By ADAM SHINDER
For the Express
With an eye on player safety, the New York State Public High School Athletic Association’s Executive Committee recently voted to approve new pitch count restrictions and regulations for high school baseball that will go into effect across the state this spring.
The new rules, which set a cap for the number of pitches a player can throw in a day and provided mandated rest periods, were in the works for a long time — and not only in New York — according to Section II baseball coordinator Mike DeMagistris.
“The National Federation (of State High School Associations) mandated that every state had a pitch count rule starting spring 2017,” said DeMagistris, who is also the varsity baseball coach and athletic director at Gloversville High School. “They’ve been looking at this for months, and we finally approved it Jan. 11 in the state baseball committee, then the executive committee approved it Friday.”
The new rules cap the maximum number of pitches a player can throw in a day at 105 during the regular season — which increases to a maximum of 125 in the postseason. It also imposes maximum pitch counts of 85 at the freshman and junior varsity level and 75 at the modified level.
The regulations also mandate minimum rest periods after throwing certain pitch totals: One night for 30 or fewer pitches, two nights for 31-65 pitches, three nights for 66-95 pitches and four nights for 96-105. During the postseason, those limits change to one night for fewer than 40 pitches, two nights for 41-71, three nights for 72-102 and four nights for 103-125.
“It’s definitely a safety rule,” DeMagistris said. “I believe that most schools are already charting pitches and putting guys on a number of days’ rest. I think it’s a pretty good rule. You’re really gonna have to pay attention to who you’re playing, what’s coming up next, because you want to know who’s available.”
Teams will record pitch counts on an official form during every game, and after each half-inning the pitch counts will be confirmed by both teams. Any discrepancies will be resolved based on the home team’s pitch count chart. Both head coaches will be required to sign the pitch count form at the end of each game.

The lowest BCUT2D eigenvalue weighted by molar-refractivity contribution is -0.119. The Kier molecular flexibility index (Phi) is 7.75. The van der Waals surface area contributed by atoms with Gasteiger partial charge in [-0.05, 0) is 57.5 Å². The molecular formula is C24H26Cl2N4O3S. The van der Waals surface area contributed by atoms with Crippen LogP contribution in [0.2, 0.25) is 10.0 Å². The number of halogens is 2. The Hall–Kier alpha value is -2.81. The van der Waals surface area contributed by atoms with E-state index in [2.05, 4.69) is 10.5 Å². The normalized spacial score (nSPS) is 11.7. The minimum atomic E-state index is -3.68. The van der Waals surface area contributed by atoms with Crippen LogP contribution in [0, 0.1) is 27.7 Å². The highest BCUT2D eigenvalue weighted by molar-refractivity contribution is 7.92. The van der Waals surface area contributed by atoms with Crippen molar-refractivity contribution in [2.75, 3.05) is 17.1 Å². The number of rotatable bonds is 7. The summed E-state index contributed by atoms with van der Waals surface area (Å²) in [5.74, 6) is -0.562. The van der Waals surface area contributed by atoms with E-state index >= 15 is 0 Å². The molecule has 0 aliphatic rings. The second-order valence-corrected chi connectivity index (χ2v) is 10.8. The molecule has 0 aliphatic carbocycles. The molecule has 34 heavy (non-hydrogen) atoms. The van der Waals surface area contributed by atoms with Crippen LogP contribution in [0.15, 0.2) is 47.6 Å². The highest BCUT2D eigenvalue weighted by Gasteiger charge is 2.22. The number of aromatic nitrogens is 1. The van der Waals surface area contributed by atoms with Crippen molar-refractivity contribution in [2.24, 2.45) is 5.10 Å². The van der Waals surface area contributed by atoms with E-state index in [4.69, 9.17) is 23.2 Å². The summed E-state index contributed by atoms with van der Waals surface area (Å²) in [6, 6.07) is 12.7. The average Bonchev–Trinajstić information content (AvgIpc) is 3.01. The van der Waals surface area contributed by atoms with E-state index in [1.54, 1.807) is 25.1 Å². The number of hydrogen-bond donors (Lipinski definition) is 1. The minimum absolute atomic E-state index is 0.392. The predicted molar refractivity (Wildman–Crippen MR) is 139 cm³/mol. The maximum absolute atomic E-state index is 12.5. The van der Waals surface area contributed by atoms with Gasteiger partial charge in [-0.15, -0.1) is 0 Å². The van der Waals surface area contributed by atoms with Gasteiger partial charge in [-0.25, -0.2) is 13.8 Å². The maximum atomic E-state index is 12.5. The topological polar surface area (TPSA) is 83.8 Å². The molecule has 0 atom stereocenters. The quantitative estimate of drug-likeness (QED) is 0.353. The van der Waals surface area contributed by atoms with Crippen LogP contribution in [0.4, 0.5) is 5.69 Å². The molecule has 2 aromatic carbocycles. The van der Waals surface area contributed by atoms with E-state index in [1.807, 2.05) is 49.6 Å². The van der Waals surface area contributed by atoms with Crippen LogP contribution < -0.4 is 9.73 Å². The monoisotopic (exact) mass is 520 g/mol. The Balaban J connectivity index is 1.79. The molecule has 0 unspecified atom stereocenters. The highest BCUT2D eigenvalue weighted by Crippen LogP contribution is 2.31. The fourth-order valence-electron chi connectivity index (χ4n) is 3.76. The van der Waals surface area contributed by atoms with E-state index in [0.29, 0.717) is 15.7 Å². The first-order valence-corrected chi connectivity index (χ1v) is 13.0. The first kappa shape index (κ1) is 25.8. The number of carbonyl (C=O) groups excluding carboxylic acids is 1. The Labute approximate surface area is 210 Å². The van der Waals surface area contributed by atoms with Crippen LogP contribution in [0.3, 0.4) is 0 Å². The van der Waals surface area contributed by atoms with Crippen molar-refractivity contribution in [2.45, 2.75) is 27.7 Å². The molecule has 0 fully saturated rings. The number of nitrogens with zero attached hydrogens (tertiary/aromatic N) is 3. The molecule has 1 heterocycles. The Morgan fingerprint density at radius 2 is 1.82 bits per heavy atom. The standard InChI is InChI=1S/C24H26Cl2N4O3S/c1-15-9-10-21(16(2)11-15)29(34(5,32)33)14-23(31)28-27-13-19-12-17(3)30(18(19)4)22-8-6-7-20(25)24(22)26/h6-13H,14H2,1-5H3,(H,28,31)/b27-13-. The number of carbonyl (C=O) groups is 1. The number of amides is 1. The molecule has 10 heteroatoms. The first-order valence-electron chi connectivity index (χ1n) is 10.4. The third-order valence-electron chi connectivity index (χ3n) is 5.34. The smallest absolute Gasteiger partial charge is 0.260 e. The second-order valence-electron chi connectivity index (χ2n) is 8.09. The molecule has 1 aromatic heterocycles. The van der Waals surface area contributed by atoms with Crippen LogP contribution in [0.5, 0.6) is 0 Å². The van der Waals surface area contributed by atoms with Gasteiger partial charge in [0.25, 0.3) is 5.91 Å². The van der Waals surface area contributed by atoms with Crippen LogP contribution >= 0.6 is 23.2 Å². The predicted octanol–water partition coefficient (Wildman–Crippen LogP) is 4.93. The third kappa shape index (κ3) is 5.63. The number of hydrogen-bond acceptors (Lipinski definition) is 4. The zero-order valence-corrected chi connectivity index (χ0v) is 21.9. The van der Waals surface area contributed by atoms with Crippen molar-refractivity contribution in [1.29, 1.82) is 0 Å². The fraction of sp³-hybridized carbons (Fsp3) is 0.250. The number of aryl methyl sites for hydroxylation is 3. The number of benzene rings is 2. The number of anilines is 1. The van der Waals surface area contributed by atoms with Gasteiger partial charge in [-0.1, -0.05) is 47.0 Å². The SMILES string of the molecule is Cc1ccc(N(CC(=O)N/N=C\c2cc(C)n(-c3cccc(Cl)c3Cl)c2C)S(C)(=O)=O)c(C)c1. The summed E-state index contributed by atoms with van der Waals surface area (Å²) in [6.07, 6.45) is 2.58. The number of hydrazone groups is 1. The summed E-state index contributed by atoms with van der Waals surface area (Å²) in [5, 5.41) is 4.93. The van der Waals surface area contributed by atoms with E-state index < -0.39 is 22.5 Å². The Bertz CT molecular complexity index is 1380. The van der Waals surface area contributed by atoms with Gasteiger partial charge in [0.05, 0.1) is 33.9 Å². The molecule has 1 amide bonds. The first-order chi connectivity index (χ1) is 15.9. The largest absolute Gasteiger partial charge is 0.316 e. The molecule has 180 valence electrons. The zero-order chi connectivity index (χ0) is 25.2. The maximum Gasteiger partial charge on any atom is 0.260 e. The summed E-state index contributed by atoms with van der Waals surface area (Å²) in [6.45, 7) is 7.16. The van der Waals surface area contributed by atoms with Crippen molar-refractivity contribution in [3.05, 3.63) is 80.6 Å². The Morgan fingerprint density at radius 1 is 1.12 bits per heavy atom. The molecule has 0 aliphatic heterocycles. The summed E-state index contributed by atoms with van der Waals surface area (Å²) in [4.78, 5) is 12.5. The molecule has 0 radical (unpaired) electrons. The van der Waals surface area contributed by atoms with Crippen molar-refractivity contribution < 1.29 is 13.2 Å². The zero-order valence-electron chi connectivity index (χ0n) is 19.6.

Schools are also required to make game charts available to other schools prior to any game to show the availability of pitchers for that given day.
“(This) action by the NYSPHSAA Executive Committee is a giant step forward in doing our part to protect and support our student athlete baseball players”, NYSPHSAA baseball coordinator Ed Dopp said in a press release detailing the new regulations. “We will continue to monitor and adjust the pitch count rules in an attempt to always improve opportunities for our student athletes and address safety as best we can.”
Fort Plain coach Craig Phillips, the state’s all-time wins leader, said the new rules will likely have their biggest immediate impact at the small-school level, where teams don’t have the same depth of quality pitching as larger programs.
“We’re so young this year that I don’t think the rule’s gonna have much effect on us, because we’re gonna try to use seven or eight pitchers and go a couple innings every day with them,” Phillip said. “But, I think the rule’s gonna hurt the little schools, especially if you get a bunch of rainouts. I think you’re gonna have lousy baseball games, and they’re gonna go on longer because you have to check with each other between innings and you could have a fight over how many pitchers each pitcher threw.”
Phillips said he’s probably relied on a star pitcher a bit too much at times over his 40-plus years on the bench, citing Dustin Baker in 2007 and Jesse Heroth in 2016, but said in both situations it was the pitchers who convinced him to send them back to the mound — and in both seasons, it ended with a state championship for the Hilltoppers.
“Last year, in sectionals and regionals, Jesse had about six days rest between starts, and as long as you spread it out, I think it’s OK,” he said. “I think most coaches know their pitchers. At times I probably used Jesse too much, I used Dustin Baker too much, but like Jesse said, ‘Coach, this is once in my lifetime. This is my dream.’”
The new rules will force coaches to adapt quickly, and as is commonplace in the spring season, inclement weather could throw a further wrench into how teams manage pitchers, but DeMagistris said the state committee will work on making changes after the year if the need is apparent.
“Next year, maybe the state can look at starting pitchers and catchers a week early, so you can develop them, because the season’s short enough as it is now,” he said. “It’ll be tweaked. We’re gonna look at it. Some of the smaller schools, we’re gonna have to watch and keep an eye on it.”